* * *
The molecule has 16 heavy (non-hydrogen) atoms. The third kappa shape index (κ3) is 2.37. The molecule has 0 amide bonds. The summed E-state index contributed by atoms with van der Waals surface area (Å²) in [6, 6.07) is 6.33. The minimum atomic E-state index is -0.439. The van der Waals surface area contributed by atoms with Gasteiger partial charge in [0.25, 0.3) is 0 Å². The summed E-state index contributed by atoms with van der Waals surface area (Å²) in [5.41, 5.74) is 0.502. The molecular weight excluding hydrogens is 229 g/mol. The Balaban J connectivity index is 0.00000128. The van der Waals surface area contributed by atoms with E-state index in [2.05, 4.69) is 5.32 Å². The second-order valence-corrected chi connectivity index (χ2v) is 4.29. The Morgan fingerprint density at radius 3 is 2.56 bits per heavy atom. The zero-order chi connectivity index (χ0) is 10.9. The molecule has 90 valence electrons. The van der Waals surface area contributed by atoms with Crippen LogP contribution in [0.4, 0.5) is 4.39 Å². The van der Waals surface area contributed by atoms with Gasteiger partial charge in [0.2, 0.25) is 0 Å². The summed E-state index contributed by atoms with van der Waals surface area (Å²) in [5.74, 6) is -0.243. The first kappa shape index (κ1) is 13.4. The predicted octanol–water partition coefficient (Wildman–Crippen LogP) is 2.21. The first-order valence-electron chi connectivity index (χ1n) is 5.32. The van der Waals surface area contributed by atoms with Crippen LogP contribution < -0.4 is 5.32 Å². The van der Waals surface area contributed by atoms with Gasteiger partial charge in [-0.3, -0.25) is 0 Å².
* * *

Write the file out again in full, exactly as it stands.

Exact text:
The molecule has 16 heavy (non-hydrogen) atoms. The third kappa shape index (κ3) is 2.37. The molecule has 0 amide bonds. The summed E-state index contributed by atoms with van der Waals surface area (Å²) in [6, 6.07) is 6.33. The minimum atomic E-state index is -0.439. The van der Waals surface area contributed by atoms with Gasteiger partial charge in [0.25, 0.3) is 0 Å². The summed E-state index contributed by atoms with van der Waals surface area (Å²) in [5.41, 5.74) is 0.502. The molecular weight excluding hydrogens is 229 g/mol. The Balaban J connectivity index is 0.00000128. The van der Waals surface area contributed by atoms with E-state index in [2.05, 4.69) is 5.32 Å². The second-order valence-corrected chi connectivity index (χ2v) is 4.29. The Morgan fingerprint density at radius 3 is 2.56 bits per heavy atom. The zero-order chi connectivity index (χ0) is 10.9. The molecule has 90 valence electrons. The van der Waals surface area contributed by atoms with Crippen LogP contribution in [0.4, 0.5) is 4.39 Å². The van der Waals surface area contributed by atoms with Gasteiger partial charge in [0.2, 0.25) is 0 Å². The summed E-state index contributed by atoms with van der Waals surface area (Å²) in [5.74, 6) is -0.243. The first kappa shape index (κ1) is 13.4. The predicted octanol–water partition coefficient (Wildman–Crippen LogP) is 2.21. The first-order valence-electron chi connectivity index (χ1n) is 5.32. The van der Waals surface area contributed by atoms with Crippen LogP contribution < -0.4 is 5.32 Å². The van der Waals surface area contributed by atoms with Gasteiger partial charge in [-0.3, -0.25) is 0 Å².